#1
Long time reader/user of tabs from this website, I say to you all hello and rock on!

To the point: I am sad that so many people pick up music to release them from financial burdens instead of its original purpose; to express emotion and thought through sound.

vvvvvvvvvvvvvvvvvvvvv
>'Get rich or die trying'< << The most pathetic garbage I ever heard.
^^^^^^^^^^^^^^^

As much as an artist expresses thought and emotion through paint, musicians do it through instruments.

What makes me sad in particular is how this beauty has been raped by greed, lust, and envy.

Are you struggling because you can't figure out how to make that song or invention that will make you magically super mega rich? What is your purpose for making music at all? To get rich and famous?

Tell me, have you ever cried listening to Ludwig von Beethoven? If not then you don't understand. You don't understand what kind of dedication it took to create that music. More so if you think about the time period.

Stop chasing money and start chasing your heart.

Sure, you can continue following the trail of breadcrumbs the corporations you dream to be a part of give you, but in the end, they won't give up what they are sitting on. They give you the tip, they keep the rest of the iceberg. Get the analogy?

If you want to 'make it' then chase your dreams, not the gold or the woman.

It's difficult being good at anything, but you get what back what you put in.
#2
Hey man, releasing yourself from financial burdens through music is in and of itself expressing emotion. After all, it's our emotions that excite the desire to overcome those burdens. ;P

Personally, yes, I want to be rich. I want to be, to some extent, famous. And I'd love to be able to do it through music. On the other hand, I'd want it to happen because my music is great, amazing, and a part of me -- not because it's what everyone wants to hear.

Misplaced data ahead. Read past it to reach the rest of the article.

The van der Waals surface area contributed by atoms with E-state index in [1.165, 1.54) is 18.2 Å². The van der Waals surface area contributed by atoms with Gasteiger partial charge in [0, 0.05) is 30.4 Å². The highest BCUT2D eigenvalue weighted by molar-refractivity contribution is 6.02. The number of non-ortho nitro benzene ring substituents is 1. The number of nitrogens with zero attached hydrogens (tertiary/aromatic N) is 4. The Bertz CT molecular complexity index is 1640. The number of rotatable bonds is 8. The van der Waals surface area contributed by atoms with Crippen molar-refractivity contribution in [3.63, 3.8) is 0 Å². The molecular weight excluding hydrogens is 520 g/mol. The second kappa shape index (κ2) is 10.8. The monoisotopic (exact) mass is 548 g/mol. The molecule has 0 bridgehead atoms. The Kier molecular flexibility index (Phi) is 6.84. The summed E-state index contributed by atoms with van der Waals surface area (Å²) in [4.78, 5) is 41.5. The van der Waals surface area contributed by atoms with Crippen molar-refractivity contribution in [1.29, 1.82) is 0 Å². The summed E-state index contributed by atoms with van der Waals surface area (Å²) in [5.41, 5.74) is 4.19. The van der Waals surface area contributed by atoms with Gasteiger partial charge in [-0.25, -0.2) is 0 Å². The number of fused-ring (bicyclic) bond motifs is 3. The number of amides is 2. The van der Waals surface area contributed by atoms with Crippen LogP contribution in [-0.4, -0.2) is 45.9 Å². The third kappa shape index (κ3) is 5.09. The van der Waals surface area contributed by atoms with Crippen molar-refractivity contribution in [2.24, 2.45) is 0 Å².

It's important to consider your audience, but it's up to us as individuals to decide whether our music is for one particular audience, or just generally whoever the **** will listen to our musical rants -- for better or worse.
#3
This would make a good blog. You should do that.
Meadows
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#4
"[...] or the woman."

I missed that part, and let me say: chasing tail is a valid excuse to forgo true musical creativity. Just... don't make us listen to it. Write it for her and her alone.
#5
I've been struggling with this recently. I'm a junior in high school and I'm trying to keep my options open when it comes to college. I have the potential, if I put my mind to it, to go to a rather prestigious school and major in something like engineering. Right out of college I'd be making at least a comfortable living.

However, the thought of giving up music as anything more than a hobby to pursue something which I have absolutely no passion for, simply for financial reasons, really bothers me.

I've pretty much decided though, that I'd rather major in music, and struggle every day to find gigs or a decent paying job, doing something I love more than anything, than sit in a cubicle from 9-5 making a solid living, doing something I have no passion for.

That was at least partially related to the topic.
Only play what you hear. If you don’t hear anything, don’t play anything.
-Chick Corea
#6
food1010, I had the same scenario and ended up pursuing an engineering degree... I went to a prestigious school in Colorado specifically for engineering and quit after 2 years because I realized it wasn't even close to what I wanted to do with my life so cheers for following your passion.

And to TS, I agree, but the sad thing is that most people who don't play music like us just don't care enough. They are fine listening to whatever mainstream radio throws at them, because it's filler for the void of silence, and just catchy enough to be memorable for a play or two. It's unfortunate, because then shitty bands with trite lyrics and even more tired musical material make it to the top because the average listener isn't enough of an audiophile to find something they truly like instead of something they'll accept. However, the internet is providing great promise for most new bands because the labels are losing their control of the industry... which is just ****ing stellar. It leaves room for artists to be promoted by the quality of their art, NOT the size of their marketing budget. I hate people pursuing music solely for the perks you listed--greed, lust, fame--but the internet will hopefully open some ignorant minds to the fact that there is a myriad of great music out there if you take the time to find it.
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